Dio – The Last in Line (1984) – Review

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RockmusicRaider Review - Dio - The Last in Line - Album CoverI know. For a long time the review horizon stayed devoid of any new Dio records. To avoid overcooking the stew and scare our fans off, I guess. But – by Loki – the temptations are sometimes just too juicy. Specifically when The Last in Line released on 2 July some 34 years ago. So, here’s to a few moments for this fanboy to gush about Dio and his travels about the early metal landscape.

The ’80s definitely were a superb decade for metal in general. And without the crystal clear voice of Ronnie-James Dio belting out lyrics, we would miss a big junk of metal lore. You can surely find fault with his earlier or later work, but fact of the matter is that he wrote metal history. First during his tenure with Rainbow, just to be found in cahoots with the folks of Black Sabbath a short while later. The first Dio album Holy Diver launched in 1983, just a few short months after his somewhat unduly hasty departure from Iommi’s troops.  [...]  Got hooked? Raid on...!

Old’n’Tasty Records @ RockmusicRaider – Vol. II

RockmusicRaider - Old'n'Tasty RecordsYou need to give it to them old folks. The ’70’s and ’80s were very productive as far as music is concerned. Barely emerged from early-age rock’n’roll, blues and – not to forget – jazz, rock and later metal were on their quest to claim their place in the musical landscape. This was a time of experimentation, constructing tunes for the future. Not making music for the masses, through old designs like so much patchwork. Which is – come to think of it – what we see a lot of today.

Indeed, older records are – still today – all the rage with many a fan. And – surprisingly – with younger folks, too. I have seen university students debate UFO records for instance – Obsession to be precise – in forum threads. I kid you not, ’tis no alternate fact. It is thus no surprise that some of these albums made it onto the RockmusicRaider most popular records list. And some of them continue to perform well to this day. 

The first installment of the Old’n’Tasty Records already contained a juicy collection of classics. But there is more, much more on the blog and in the music collections of the RockmusicRaider crew. So, let’s delve into this new selection from this treasure trove of ultimate findings.  [...]  Got hooked? Raid on...!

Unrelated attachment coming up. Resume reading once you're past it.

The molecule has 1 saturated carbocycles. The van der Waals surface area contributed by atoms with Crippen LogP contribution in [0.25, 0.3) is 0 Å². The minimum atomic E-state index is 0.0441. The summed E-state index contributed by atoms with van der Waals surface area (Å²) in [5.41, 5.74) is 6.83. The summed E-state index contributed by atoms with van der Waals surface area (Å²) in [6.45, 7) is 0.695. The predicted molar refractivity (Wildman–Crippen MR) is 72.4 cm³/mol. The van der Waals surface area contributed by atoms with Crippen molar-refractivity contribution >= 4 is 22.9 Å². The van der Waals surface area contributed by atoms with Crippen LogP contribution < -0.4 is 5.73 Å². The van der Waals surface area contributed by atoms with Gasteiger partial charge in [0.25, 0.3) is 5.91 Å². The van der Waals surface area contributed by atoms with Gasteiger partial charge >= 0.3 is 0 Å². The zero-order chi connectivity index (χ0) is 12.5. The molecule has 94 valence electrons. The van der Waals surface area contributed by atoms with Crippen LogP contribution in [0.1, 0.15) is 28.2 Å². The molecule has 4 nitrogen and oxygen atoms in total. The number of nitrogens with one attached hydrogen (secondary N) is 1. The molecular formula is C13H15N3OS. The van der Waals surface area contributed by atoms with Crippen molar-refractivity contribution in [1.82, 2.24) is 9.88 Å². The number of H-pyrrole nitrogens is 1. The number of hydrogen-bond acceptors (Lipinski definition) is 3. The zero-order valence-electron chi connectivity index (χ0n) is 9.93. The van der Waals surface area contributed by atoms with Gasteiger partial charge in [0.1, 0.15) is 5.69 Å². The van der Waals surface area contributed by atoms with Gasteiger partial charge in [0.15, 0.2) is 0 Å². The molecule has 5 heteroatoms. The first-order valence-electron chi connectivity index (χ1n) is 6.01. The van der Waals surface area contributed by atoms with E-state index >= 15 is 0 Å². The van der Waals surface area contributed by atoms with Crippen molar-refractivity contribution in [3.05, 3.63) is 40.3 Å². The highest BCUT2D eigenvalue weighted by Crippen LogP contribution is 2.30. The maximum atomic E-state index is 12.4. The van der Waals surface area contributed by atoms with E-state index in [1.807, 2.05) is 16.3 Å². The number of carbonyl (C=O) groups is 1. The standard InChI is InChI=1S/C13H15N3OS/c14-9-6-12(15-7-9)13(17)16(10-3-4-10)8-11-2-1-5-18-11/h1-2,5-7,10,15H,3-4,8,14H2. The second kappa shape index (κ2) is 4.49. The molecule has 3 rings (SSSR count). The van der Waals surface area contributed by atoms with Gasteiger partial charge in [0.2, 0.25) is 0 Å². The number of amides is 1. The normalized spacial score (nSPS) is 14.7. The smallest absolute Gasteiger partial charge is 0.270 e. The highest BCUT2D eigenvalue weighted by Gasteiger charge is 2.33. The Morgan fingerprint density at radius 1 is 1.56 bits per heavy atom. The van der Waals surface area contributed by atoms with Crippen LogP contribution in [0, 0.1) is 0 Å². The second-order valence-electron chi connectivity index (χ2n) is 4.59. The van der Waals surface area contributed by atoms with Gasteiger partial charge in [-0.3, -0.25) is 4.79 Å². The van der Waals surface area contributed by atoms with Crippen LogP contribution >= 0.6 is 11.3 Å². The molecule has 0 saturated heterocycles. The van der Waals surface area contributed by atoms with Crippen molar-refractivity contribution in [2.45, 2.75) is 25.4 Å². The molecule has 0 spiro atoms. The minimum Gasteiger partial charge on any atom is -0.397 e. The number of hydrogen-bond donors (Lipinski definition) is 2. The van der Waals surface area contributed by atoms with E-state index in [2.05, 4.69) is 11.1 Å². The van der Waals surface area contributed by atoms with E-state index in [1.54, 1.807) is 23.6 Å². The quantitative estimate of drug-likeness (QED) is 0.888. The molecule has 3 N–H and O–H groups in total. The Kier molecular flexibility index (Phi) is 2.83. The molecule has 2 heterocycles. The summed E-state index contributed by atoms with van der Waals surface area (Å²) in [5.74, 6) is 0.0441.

Rainbow – Down To Earth (1979) – Review

RockmusicRaider Review - Rainbow - Down To Earth - Album CoverBlasphemy, oh sweet blasphemy. After Rainbow‘s resounding successes Rising and Long Live Rock’n’Roll, the master decided to take a different route. Down to Earth took a much more commercial tack that sent the mainstream haters into flight mode. In other words, Dio defected and landed in the bosom of Black Sabbath as a first step. One huge ego thrust into another bunch of huge egos, wow. But – quite predictably –  not for long, ’cause he then got out of dodge relatively quickly to settle in his own gig. So, things were pretty simple back then. Right?

Well, not quite. The album should actually have a blood-red color, so sanguine were the ‘killings’ amongst the band. Ritchie Blackmore already got rid of Jimmy Bain (RiP) in 1977, kind of right after Rising finished touring. I read some rather snotty remarks from Mr. Blackmore about Bain not cutting it and whatnot. Well, he hired him in the first place, so I don’t quite get it. Also some words undermining his and other musicians’ work, just because he can. This kind of talk still gets my blood boiling after so many years. Blackmore sounded like an early version of present-day Trump. Not quite coherent and shooting off at the mouth for no good reason. And – besides – Bain went on to feature on many of Dio‘s future albums, so the quality of his bass work was probably pretty decent. 

The replacement bass player Bob Daisley and David Stone (keyboards) were already on their parting legs shortly after Dio‘s demise. Blackmore then hired Roger Glover (ex Deep Purple at that time) as producer and impromptu bass player. Glover lasted until 1984 with the band and then joined Deep Purple again once this band reformed. So, the whole of Rainbow‘s history is intimately connected to Blackmore‘s alma mater, like it or not.  [...]  Got hooked? Raid on...!